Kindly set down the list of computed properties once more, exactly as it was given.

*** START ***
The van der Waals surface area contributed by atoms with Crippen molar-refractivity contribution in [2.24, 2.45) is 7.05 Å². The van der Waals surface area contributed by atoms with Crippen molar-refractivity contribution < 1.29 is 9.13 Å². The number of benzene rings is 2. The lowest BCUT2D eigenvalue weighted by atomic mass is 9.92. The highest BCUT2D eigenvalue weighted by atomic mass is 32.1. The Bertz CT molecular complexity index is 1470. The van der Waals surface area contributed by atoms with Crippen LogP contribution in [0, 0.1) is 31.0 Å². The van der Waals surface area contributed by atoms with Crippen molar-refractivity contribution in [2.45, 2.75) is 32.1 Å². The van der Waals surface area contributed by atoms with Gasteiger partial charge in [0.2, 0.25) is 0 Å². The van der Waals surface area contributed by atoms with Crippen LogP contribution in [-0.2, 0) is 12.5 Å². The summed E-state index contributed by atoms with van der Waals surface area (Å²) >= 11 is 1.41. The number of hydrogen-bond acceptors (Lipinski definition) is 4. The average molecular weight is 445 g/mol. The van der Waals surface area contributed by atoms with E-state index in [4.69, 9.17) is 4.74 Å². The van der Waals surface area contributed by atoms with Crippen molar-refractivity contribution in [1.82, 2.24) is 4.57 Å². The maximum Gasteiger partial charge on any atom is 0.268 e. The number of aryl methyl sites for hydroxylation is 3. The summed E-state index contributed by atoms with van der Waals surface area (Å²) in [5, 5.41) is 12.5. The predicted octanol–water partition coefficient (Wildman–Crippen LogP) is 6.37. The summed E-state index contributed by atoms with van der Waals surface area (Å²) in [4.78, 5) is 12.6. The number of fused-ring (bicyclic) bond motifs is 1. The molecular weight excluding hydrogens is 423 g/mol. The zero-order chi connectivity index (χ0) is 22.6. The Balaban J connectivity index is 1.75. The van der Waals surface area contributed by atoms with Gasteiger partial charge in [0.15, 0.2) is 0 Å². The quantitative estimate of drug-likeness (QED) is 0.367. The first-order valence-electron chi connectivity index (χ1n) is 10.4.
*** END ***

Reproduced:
The van der Waals surface area contributed by atoms with Crippen molar-refractivity contribution in [2.24, 2.45) is 7.05 Å². The van der Waals surface area contributed by atoms with Crippen molar-refractivity contribution < 1.29 is 9.13 Å². The number of benzene rings is 2. The lowest BCUT2D eigenvalue weighted by atomic mass is 9.92. The highest BCUT2D eigenvalue weighted by atomic mass is 32.1. The Bertz CT molecular complexity index is 1470. The van der Waals surface area contributed by atoms with Crippen LogP contribution in [0, 0.1) is 31.0 Å². The van der Waals surface area contributed by atoms with Crippen molar-refractivity contribution in [2.45, 2.75) is 32.1 Å². The van der Waals surface area contributed by atoms with Gasteiger partial charge in [0.2, 0.25) is 0 Å². The van der Waals surface area contributed by atoms with Crippen LogP contribution in [-0.2, 0) is 12.5 Å². The summed E-state index contributed by atoms with van der Waals surface area (Å²) >= 11 is 1.41. The number of hydrogen-bond acceptors (Lipinski definition) is 4. The average molecular weight is 445 g/mol. The van der Waals surface area contributed by atoms with E-state index in [4.69, 9.17) is 4.74 Å². The van der Waals surface area contributed by atoms with Crippen molar-refractivity contribution in [1.82, 2.24) is 4.57 Å². The maximum Gasteiger partial charge on any atom is 0.268 e. The number of aryl methyl sites for hydroxylation is 3. The summed E-state index contributed by atoms with van der Waals surface area (Å²) in [5, 5.41) is 12.5. The predicted octanol–water partition coefficient (Wildman–Crippen LogP) is 6.37. The summed E-state index contributed by atoms with van der Waals surface area (Å²) in [4.78, 5) is 12.6. The number of fused-ring (bicyclic) bond motifs is 1. The molecular weight excluding hydrogens is 423 g/mol. The zero-order chi connectivity index (χ0) is 22.6. The Balaban J connectivity index is 1.75. The van der Waals surface area contributed by atoms with Gasteiger partial charge in [0.15, 0.2) is 0 Å². The quantitative estimate of drug-likeness (QED) is 0.367. The first-order valence-electron chi connectivity index (χ1n) is 10.4.